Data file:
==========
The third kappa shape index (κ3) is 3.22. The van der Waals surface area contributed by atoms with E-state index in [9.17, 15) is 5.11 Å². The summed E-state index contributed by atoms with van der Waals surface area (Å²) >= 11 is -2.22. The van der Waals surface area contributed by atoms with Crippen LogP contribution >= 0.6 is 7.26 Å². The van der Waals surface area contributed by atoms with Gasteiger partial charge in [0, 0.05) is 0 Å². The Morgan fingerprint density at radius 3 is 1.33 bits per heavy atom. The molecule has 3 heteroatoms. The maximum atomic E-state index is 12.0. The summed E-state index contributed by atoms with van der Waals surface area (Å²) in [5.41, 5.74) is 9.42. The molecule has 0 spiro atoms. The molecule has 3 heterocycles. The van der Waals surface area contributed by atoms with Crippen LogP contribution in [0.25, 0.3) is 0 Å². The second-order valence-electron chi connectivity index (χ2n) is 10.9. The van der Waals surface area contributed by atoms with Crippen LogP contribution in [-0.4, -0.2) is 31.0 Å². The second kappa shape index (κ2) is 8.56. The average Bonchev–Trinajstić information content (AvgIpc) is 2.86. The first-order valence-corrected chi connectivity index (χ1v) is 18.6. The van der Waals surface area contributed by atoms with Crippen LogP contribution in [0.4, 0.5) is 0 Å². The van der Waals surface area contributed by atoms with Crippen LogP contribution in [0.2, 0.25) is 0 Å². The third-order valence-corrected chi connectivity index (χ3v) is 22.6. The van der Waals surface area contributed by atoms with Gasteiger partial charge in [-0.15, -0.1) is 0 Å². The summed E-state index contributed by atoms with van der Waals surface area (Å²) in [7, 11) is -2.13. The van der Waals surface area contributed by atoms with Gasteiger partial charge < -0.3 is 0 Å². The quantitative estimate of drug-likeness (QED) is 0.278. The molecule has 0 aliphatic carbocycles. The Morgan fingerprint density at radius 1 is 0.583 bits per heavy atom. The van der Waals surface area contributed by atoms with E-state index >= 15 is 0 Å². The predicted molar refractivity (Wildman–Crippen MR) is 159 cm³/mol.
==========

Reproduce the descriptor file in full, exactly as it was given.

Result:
The third kappa shape index (κ3) is 3.22. The van der Waals surface area contributed by atoms with E-state index in [9.17, 15) is 5.11 Å². The summed E-state index contributed by atoms with van der Waals surface area (Å²) >= 11 is -2.22. The van der Waals surface area contributed by atoms with Crippen LogP contribution >= 0.6 is 7.26 Å². The van der Waals surface area contributed by atoms with Gasteiger partial charge in [0, 0.05) is 0 Å². The Morgan fingerprint density at radius 3 is 1.33 bits per heavy atom. The molecule has 3 heteroatoms. The maximum atomic E-state index is 12.0. The summed E-state index contributed by atoms with van der Waals surface area (Å²) in [5.41, 5.74) is 9.42. The molecule has 0 spiro atoms. The molecule has 3 heterocycles. The van der Waals surface area contributed by atoms with Crippen LogP contribution in [0.25, 0.3) is 0 Å². The second-order valence-electron chi connectivity index (χ2n) is 10.9. The van der Waals surface area contributed by atoms with Crippen LogP contribution in [-0.4, -0.2) is 31.0 Å². The second kappa shape index (κ2) is 8.56. The average Bonchev–Trinajstić information content (AvgIpc) is 2.86. The first-order valence-corrected chi connectivity index (χ1v) is 18.6. The van der Waals surface area contributed by atoms with Crippen LogP contribution in [0.4, 0.5) is 0 Å². The van der Waals surface area contributed by atoms with Crippen LogP contribution in [0.2, 0.25) is 0 Å². The third-order valence-corrected chi connectivity index (χ3v) is 22.6. The van der Waals surface area contributed by atoms with Gasteiger partial charge in [-0.15, -0.1) is 0 Å². The summed E-state index contributed by atoms with van der Waals surface area (Å²) in [7, 11) is -2.13. The van der Waals surface area contributed by atoms with Gasteiger partial charge < -0.3 is 0 Å². The quantitative estimate of drug-likeness (QED) is 0.278. The molecule has 0 aliphatic carbocycles. The Morgan fingerprint density at radius 1 is 0.583 bits per heavy atom. The van der Waals surface area contributed by atoms with E-state index >= 15 is 0 Å². The predicted molar refractivity (Wildman–Crippen MR) is 159 cm³/mol.